The Party of Science strikes again
In a speech given yesterday to the Atlantic Council, Secretary Kerry made a few… interesting remarks.
Saying of economic concerns, “this is not a choice between bad and worse. Some people like to demagogue this issue. They want to tell you, “Oh, we can’t afford to do this.” Nothing could be further from the truth. We can’t afford not to do it. And in fact, the economics will show you that it is better in the long run to do it and cheaper in the long run.”
He droned on for about 40 minutes, waxing poetic about ‘science’ before finally reaching his hyperbolic conclusion.
Blaming the end of the world on ‘climate skeptics’, Secretary Kerry broadly invoked scripture (though no specific scripture was cited), and begged his audience to ignore climate deniers whose actions weren’t only wrong, but immoral! And why? For the children™.
to leave the planet Earth in better condition than we were handed it, to live up to even scripture which calls on us to protect planet Earth. These – all of these things are the so-called consequences of global action to address climate change. What’s the other side of that question? What will happen if we do nothing and the climate skeptics are wrong and the delayers are wrong and the people who calculate cost without taking everything into account are wrong? The answer to that is pretty straightforward: utter catastrophe, life as we know it on Earth.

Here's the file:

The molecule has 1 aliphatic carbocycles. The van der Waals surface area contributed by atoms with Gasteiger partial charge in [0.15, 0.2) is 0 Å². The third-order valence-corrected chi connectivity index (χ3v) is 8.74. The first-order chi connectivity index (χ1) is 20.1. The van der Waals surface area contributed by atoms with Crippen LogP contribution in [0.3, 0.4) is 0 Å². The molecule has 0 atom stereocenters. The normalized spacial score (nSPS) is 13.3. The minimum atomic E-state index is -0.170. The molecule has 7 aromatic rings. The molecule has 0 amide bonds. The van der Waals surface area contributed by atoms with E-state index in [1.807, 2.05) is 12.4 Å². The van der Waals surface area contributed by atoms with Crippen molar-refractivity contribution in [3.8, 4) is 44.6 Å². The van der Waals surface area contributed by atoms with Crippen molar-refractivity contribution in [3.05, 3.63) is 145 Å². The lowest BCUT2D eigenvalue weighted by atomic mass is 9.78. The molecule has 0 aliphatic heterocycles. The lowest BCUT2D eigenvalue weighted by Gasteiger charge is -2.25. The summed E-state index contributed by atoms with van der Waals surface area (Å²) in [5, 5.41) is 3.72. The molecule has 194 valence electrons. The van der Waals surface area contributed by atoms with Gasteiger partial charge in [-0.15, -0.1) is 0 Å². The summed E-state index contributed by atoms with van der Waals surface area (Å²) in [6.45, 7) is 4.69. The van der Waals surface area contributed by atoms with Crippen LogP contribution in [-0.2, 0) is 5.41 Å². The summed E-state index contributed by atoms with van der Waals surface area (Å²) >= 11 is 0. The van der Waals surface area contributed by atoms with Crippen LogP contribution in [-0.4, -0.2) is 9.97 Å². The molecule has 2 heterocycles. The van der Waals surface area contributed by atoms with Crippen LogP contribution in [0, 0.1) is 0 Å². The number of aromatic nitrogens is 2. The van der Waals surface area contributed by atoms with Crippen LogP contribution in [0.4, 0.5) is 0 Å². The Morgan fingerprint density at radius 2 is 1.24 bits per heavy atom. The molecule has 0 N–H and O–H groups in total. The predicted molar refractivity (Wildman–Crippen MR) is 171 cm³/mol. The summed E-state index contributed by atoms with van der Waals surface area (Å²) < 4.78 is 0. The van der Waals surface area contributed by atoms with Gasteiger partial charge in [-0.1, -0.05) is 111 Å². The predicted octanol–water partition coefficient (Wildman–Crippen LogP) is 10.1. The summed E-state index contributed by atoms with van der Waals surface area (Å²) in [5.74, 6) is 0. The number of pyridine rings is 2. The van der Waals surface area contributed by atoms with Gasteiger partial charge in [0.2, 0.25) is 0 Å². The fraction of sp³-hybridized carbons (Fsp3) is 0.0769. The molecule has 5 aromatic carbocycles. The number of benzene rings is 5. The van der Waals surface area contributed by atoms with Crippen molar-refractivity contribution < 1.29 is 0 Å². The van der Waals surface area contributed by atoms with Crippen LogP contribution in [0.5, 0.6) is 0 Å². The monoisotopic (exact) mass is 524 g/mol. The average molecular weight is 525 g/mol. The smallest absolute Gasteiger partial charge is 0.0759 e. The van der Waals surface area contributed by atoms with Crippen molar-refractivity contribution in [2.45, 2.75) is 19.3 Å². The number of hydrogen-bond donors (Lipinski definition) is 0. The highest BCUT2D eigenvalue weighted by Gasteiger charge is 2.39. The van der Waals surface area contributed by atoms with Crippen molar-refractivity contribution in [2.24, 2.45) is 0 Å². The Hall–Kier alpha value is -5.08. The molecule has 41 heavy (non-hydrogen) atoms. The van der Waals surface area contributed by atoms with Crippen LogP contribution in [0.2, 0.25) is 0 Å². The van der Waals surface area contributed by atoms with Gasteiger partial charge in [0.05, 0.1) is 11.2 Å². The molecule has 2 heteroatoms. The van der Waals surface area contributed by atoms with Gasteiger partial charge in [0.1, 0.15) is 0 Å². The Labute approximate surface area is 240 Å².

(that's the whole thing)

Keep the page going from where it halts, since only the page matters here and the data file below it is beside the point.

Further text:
So I through my life have believed that you can take certain kinds of risks in the course of public affairs and life. My heroes are people who dared to take on great challenges without knowing for certain what the outcome would be. Lincoln took risks, Gandhi took risks, Churchill took risks, Dr. King took risks, Mandela took risks, but that doesn’t mean that every risk-taker is a role model. It’s one thing to risk a career or a life on behalf of a principle or to save or liberate a population. It’s quite another to wager the well-being of generations and life itself simply to continue satisfying the appetites of the present or to insist on a course of inaction long after all the available evidence has pointed to the folly of that path. Gambling with the future of Earth itself when we know full well what the outcome would be is beyond reckless. It is just plain immoral. And it is a risk that no one should take. We need to face reality. There is no planet B.
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